This week on my History with Mark Bielski podcast, Dr. Kenneth Rettig joins me in a continuation of our discussion on medicine during the Civil War. We look into a comparison of medical techniques, remedies and emergency treatments then and now in the modern military.
Check out an earlier episode, “Civil War Medicine: Practices Then and Now,” for a deeper dive into a subject that has fascinated historians for decades.
Excerpt From a Medical Report After Antietam
Gross misrepresentations of the conduct of medical officers have been made and scattered broadcast over the country, causing deep and heart-rending anxiety to those who had friends or relatives in the army, who might at any moment require the services of a surgeon. It is not to be supposed that there were no incompetent surgeons in the army. It is certainly true that there were; but these sweeping denunciations against a class of men who will favorably compare with the military surgeons of any country, because of the incompetency and short-comings of a few, are wrong, and do injustice to a body of men who have labored faithfully and well. It is easy to magnify an existing evil until it is beyond the bounds of truth. It is equally easy to pass by the good that has been done on the other side. Some medical officers lost their lives in their devotion to duty in the battle of Antietam, and others sickened from excessive labor which they conscientiously and skillfully performed.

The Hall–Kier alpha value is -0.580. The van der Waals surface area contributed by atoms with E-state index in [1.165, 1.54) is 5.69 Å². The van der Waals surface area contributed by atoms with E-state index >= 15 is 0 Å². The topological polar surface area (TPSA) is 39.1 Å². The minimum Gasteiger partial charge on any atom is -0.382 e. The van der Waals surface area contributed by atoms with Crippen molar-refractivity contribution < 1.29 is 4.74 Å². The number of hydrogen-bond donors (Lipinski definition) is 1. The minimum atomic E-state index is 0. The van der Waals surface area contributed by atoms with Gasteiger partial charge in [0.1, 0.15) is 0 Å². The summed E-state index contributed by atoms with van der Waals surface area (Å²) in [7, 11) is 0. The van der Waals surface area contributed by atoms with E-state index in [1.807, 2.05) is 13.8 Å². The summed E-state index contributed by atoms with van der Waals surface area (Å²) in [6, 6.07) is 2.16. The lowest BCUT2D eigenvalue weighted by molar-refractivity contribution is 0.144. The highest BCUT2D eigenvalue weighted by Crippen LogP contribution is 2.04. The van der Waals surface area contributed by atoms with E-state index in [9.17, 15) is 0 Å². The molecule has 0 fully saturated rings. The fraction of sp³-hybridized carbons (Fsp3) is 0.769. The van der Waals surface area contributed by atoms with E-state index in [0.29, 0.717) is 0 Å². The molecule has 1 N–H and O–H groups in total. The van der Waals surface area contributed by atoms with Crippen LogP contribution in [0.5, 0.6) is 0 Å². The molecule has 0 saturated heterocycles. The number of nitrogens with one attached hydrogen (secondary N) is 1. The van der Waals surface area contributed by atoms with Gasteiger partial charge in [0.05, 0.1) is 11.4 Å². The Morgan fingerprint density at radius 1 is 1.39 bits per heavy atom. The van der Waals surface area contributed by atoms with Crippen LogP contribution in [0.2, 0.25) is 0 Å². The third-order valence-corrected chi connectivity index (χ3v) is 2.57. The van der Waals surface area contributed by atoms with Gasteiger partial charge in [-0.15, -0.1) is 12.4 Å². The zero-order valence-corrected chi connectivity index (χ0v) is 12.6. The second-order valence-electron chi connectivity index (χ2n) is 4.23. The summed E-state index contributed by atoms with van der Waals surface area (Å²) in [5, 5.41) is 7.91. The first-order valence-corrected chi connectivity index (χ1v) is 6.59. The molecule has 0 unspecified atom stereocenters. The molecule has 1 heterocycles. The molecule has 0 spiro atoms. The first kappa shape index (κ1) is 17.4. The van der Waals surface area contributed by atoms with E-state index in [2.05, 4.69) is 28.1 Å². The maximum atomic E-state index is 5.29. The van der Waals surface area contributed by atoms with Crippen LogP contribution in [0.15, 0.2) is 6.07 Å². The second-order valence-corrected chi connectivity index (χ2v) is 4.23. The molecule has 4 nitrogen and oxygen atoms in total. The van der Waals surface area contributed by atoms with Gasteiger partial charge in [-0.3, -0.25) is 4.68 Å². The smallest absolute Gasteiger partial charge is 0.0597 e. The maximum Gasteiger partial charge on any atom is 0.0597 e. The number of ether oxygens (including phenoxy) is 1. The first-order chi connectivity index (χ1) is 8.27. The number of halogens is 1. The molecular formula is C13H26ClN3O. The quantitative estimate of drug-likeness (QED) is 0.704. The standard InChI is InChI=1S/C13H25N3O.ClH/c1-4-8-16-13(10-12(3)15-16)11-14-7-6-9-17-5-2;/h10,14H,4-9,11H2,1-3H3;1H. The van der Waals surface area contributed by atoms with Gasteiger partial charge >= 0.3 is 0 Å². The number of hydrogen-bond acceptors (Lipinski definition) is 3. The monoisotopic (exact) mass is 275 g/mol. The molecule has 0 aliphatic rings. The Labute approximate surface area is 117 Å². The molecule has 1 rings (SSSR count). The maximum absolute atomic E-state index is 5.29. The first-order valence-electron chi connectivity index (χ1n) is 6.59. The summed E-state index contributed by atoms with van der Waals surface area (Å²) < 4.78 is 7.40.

Dr. Jonathan Letterman, Medical Director of the Army of the Potomac